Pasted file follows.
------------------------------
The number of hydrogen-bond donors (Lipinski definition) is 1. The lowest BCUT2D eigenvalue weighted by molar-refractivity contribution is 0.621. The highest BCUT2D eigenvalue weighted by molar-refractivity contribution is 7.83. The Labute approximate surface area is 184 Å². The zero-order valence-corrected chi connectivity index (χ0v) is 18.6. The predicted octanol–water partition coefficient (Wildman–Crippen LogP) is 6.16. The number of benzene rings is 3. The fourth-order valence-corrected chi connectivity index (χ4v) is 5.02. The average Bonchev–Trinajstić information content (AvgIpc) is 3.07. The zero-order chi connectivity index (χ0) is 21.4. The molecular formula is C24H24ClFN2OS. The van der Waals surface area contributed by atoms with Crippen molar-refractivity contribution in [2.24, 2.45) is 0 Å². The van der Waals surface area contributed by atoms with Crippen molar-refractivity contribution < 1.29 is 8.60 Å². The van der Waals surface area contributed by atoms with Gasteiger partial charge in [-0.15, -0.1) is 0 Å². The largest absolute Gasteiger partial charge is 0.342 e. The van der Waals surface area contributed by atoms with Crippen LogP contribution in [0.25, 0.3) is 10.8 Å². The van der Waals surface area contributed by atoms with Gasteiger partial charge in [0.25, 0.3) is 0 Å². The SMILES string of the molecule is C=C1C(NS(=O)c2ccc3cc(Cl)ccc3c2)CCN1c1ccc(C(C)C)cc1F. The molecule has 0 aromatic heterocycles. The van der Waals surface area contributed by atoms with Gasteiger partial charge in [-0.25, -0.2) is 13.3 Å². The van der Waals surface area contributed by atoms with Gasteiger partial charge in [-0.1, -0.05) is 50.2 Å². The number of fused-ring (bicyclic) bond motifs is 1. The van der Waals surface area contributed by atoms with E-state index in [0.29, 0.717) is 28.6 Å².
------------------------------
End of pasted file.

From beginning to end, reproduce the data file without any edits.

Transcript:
The number of hydrogen-bond donors (Lipinski definition) is 1. The lowest BCUT2D eigenvalue weighted by molar-refractivity contribution is 0.621. The highest BCUT2D eigenvalue weighted by molar-refractivity contribution is 7.83. The Labute approximate surface area is 184 Å². The zero-order valence-corrected chi connectivity index (χ0v) is 18.6. The predicted octanol–water partition coefficient (Wildman–Crippen LogP) is 6.16. The number of benzene rings is 3. The fourth-order valence-corrected chi connectivity index (χ4v) is 5.02. The average Bonchev–Trinajstić information content (AvgIpc) is 3.07. The zero-order chi connectivity index (χ0) is 21.4. The molecular formula is C24H24ClFN2OS. The van der Waals surface area contributed by atoms with Crippen molar-refractivity contribution in [2.24, 2.45) is 0 Å². The van der Waals surface area contributed by atoms with Crippen molar-refractivity contribution < 1.29 is 8.60 Å². The van der Waals surface area contributed by atoms with Gasteiger partial charge in [-0.15, -0.1) is 0 Å². The largest absolute Gasteiger partial charge is 0.342 e. The van der Waals surface area contributed by atoms with Crippen LogP contribution in [0.25, 0.3) is 10.8 Å². The van der Waals surface area contributed by atoms with Gasteiger partial charge in [0.25, 0.3) is 0 Å². The SMILES string of the molecule is C=C1C(NS(=O)c2ccc3cc(Cl)ccc3c2)CCN1c1ccc(C(C)C)cc1F. The molecule has 0 aromatic heterocycles. The van der Waals surface area contributed by atoms with Gasteiger partial charge in [-0.25, -0.2) is 13.3 Å². The van der Waals surface area contributed by atoms with Gasteiger partial charge in [-0.1, -0.05) is 50.2 Å². The number of fused-ring (bicyclic) bond motifs is 1. The van der Waals surface area contributed by atoms with E-state index in [0.29, 0.717) is 28.6 Å².